The parenthood effect on gender inequality: explaining the change in paid and domestic work when British couples become parents
This study examines the importance of prenatal characteristics of men and women in couples for how they change their time spent on housework and paid work after the transition to parenthood. We focus on both partners’ earnings and gender role attitudes as explanatory factors. Previous research explored the importance of women’s relative income and both partners’ gender role attitudes for the extent to which the division of labour becomes more traditional among new parents. We extend this literature by including women’s absolute earnings, which may be crucial given the very high costs of formal childcare in Britain. The statistical analysis of 310 couples is based on 16 waves of the British Household Panel Survey (1992–2007) and applies OLS models with Heckman selection correction. The findings suggest that higher absolute wages and more egalitarian attitudes of women before motherhood reduce the shift towards a more traditional division of labour after couples have their first child. In the British context, higher relative wages of women compared to their partners are not significant.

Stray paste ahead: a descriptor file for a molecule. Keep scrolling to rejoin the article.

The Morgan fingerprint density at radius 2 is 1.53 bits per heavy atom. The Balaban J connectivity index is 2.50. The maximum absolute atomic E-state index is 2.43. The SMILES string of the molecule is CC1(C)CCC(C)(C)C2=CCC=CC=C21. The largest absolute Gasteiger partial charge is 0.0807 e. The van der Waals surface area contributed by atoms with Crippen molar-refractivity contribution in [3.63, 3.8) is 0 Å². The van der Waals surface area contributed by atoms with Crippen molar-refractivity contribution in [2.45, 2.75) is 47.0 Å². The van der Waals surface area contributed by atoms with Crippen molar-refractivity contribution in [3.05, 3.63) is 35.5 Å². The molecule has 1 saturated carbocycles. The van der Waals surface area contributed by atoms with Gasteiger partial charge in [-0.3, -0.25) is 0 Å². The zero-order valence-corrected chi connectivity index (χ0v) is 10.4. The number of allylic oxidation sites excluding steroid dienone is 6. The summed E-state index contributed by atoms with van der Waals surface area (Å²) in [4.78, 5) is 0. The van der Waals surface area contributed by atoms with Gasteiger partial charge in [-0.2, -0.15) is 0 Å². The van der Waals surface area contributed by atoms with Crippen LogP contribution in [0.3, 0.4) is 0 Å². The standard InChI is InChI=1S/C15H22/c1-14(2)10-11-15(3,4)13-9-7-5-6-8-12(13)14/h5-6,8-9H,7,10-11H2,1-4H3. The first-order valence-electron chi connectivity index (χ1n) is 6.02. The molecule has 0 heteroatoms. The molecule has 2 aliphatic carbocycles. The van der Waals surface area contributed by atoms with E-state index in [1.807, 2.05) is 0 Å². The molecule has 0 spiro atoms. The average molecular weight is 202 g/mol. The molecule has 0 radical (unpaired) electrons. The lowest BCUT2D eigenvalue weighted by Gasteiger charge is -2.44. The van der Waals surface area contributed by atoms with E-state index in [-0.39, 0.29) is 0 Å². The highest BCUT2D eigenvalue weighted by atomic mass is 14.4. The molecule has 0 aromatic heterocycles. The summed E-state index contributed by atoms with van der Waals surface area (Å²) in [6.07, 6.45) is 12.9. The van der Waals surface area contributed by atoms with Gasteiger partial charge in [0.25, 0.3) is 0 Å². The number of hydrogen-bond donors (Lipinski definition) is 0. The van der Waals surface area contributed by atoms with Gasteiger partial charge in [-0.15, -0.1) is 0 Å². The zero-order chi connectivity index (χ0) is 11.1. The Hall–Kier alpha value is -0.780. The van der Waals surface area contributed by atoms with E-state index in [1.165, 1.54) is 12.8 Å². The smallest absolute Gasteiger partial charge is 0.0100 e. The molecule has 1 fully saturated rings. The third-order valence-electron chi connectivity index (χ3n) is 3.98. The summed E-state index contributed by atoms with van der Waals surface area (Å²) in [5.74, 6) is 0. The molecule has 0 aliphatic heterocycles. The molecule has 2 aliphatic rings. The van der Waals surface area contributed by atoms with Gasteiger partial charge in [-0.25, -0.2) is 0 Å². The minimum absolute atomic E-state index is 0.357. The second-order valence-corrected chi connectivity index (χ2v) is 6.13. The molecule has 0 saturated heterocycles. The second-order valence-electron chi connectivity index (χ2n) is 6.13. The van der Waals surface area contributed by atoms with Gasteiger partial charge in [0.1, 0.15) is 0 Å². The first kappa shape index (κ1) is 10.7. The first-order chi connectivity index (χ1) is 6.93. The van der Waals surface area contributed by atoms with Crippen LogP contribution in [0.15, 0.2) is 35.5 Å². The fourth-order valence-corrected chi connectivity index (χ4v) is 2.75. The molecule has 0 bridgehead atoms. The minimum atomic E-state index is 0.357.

European Sociological Review
Volume and page numbers
29 , 74 -85
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